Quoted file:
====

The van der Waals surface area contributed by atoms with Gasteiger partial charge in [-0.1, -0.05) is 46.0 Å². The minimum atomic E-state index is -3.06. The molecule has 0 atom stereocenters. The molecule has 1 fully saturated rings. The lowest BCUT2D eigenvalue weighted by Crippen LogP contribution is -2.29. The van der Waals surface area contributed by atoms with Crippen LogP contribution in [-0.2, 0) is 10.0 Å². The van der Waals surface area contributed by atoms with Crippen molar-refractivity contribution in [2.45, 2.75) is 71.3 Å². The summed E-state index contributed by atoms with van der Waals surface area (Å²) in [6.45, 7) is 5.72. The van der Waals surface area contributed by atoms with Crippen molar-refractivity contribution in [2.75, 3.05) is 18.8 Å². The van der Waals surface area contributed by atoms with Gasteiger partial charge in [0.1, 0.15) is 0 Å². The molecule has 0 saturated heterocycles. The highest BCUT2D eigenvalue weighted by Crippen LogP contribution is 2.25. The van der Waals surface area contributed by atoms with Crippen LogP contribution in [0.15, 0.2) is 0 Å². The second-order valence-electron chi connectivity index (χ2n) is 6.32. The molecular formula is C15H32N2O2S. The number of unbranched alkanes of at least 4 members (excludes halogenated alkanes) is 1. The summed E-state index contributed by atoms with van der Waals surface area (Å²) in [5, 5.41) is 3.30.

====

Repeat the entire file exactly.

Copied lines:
The van der Waals surface area contributed by atoms with Gasteiger partial charge in [-0.1, -0.05) is 46.0 Å². The minimum atomic E-state index is -3.06. The molecule has 0 atom stereocenters. The molecule has 1 fully saturated rings. The lowest BCUT2D eigenvalue weighted by Crippen LogP contribution is -2.29. The van der Waals surface area contributed by atoms with Crippen LogP contribution in [-0.2, 0) is 10.0 Å². The van der Waals surface area contributed by atoms with Crippen molar-refractivity contribution in [2.45, 2.75) is 71.3 Å². The summed E-state index contributed by atoms with van der Waals surface area (Å²) in [6.45, 7) is 5.72. The van der Waals surface area contributed by atoms with Crippen molar-refractivity contribution in [2.75, 3.05) is 18.8 Å². The van der Waals surface area contributed by atoms with Gasteiger partial charge in [0.1, 0.15) is 0 Å². The molecule has 0 saturated heterocycles. The highest BCUT2D eigenvalue weighted by Crippen LogP contribution is 2.25. The van der Waals surface area contributed by atoms with Crippen LogP contribution in [0.15, 0.2) is 0 Å². The second-order valence-electron chi connectivity index (χ2n) is 6.32. The molecular formula is C15H32N2O2S. The number of unbranched alkanes of at least 4 members (excludes halogenated alkanes) is 1. The summed E-state index contributed by atoms with van der Waals surface area (Å²) in [5, 5.41) is 3.30.